Michael Schlitz talked to me about the 30+ surgeries he’s had just on his eyes. Just. On. His. Eyes.
We were talking and visiting in the hospitality lounge at American Airlines Sky Ball and Michael was describing his surgeries to me as we sipped our coffee and it occurred to me that this was now a perfectly normal conversation for me.
Where else can a wounded warrior talk about skin grafts to his eyelids and sutures in his cornea and not have the other person make a face and back away?
The military events we attend bring us up-close and personal to the people we call Heroes. Beth and I were sitting in a hotel lobby in Amarillo with friends after Jack Barnes’ event and here comes Doc Ballard who plops himself right beside me, takes off his Medal of Honor, hands it to me, and asks Beth for a beer. We proceed to have a great conversation about traffic, weather, current events, etc.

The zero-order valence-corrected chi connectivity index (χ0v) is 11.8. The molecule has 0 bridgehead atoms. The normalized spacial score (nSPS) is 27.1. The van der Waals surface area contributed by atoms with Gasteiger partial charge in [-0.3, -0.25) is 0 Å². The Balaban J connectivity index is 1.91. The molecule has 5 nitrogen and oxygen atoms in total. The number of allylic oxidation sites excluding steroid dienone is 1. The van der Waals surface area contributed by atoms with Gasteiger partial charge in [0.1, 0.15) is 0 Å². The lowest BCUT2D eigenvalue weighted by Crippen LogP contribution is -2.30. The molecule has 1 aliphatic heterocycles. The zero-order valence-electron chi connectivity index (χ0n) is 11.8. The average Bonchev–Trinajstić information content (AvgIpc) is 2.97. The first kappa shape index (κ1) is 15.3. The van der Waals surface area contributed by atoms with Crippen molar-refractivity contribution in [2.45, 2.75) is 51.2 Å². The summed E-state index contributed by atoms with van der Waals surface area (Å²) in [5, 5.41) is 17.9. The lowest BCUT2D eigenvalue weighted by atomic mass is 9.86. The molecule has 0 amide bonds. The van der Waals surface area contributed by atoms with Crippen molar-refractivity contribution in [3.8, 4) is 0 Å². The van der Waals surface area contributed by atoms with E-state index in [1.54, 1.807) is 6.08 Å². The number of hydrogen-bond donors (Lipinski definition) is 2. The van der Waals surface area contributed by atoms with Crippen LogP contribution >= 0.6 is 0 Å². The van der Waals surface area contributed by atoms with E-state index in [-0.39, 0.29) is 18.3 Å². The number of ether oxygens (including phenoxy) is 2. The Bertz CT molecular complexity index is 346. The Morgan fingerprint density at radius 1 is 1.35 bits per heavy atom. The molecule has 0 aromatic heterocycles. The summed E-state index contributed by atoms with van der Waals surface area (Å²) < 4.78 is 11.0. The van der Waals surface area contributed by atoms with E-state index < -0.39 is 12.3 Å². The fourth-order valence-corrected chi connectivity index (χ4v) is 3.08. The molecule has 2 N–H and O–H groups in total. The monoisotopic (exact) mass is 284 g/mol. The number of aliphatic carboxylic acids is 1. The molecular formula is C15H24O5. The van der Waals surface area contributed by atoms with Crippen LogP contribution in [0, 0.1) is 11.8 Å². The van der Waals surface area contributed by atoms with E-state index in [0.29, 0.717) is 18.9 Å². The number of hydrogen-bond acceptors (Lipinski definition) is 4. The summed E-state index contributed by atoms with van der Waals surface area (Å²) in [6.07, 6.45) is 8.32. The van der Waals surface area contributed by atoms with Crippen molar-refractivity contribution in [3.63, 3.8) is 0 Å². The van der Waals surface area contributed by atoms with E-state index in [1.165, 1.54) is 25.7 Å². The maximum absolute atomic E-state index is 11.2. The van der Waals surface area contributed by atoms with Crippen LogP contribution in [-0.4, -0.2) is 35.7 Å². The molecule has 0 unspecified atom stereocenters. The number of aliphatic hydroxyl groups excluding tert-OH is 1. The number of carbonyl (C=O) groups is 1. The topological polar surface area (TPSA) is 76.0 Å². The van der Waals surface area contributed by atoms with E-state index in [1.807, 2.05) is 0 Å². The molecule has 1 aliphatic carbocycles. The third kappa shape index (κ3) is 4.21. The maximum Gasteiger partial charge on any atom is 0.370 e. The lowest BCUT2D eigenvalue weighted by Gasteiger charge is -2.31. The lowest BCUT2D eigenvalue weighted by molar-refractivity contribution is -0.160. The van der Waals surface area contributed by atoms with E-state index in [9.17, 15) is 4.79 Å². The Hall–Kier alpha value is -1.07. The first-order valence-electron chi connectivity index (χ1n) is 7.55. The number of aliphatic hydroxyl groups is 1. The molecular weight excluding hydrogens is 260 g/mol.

I’m pretty sure I had a $#!%-eating grin plastered on my face, because even though that might be normal for Doc, it was a sheer pleasure for me! I was holding his medal in my hands while he unbuttoned his collar, took off his jacket, swigged his beer and was just relaxing.
It’s the same way talking to Bobby Henline, Shilo Harris, Joel Travera, Mike Jernigan, or any other wounded warrior. They have incredible stories to tell, but they also have their day-to-day life-stories to tell. I spent ten minutes just talking to Joel about a cool app that gets you cheap seats on flights. Bobby hates DFW traffic just as much as I do. Shilo jokes about his golf game and that time his ears popped off while trying on a cowboy hat. Jernigan knows all the best restaurants around DFW.
At our Gold Star Parents retreats, we encourage our parents to tell their own story, to share their hero with us, to share the pain as well as the precious stories. Because when you’re stuck somewhere and a stranger wants to strike up a conversation with you by asking what that Gold Star pin is and where can they get one, it’s kind of hard to keep the conversation going by saying the pin was presented to you after your son was killed by the Taliban in Afghanistan.
Being able to talk to our military family and peers about the worst day of our life and seeing an expression of understanding and love in their eyes is so very precious to us. I truly hope you get to meet the guys I just talked about.
They like to talk, too.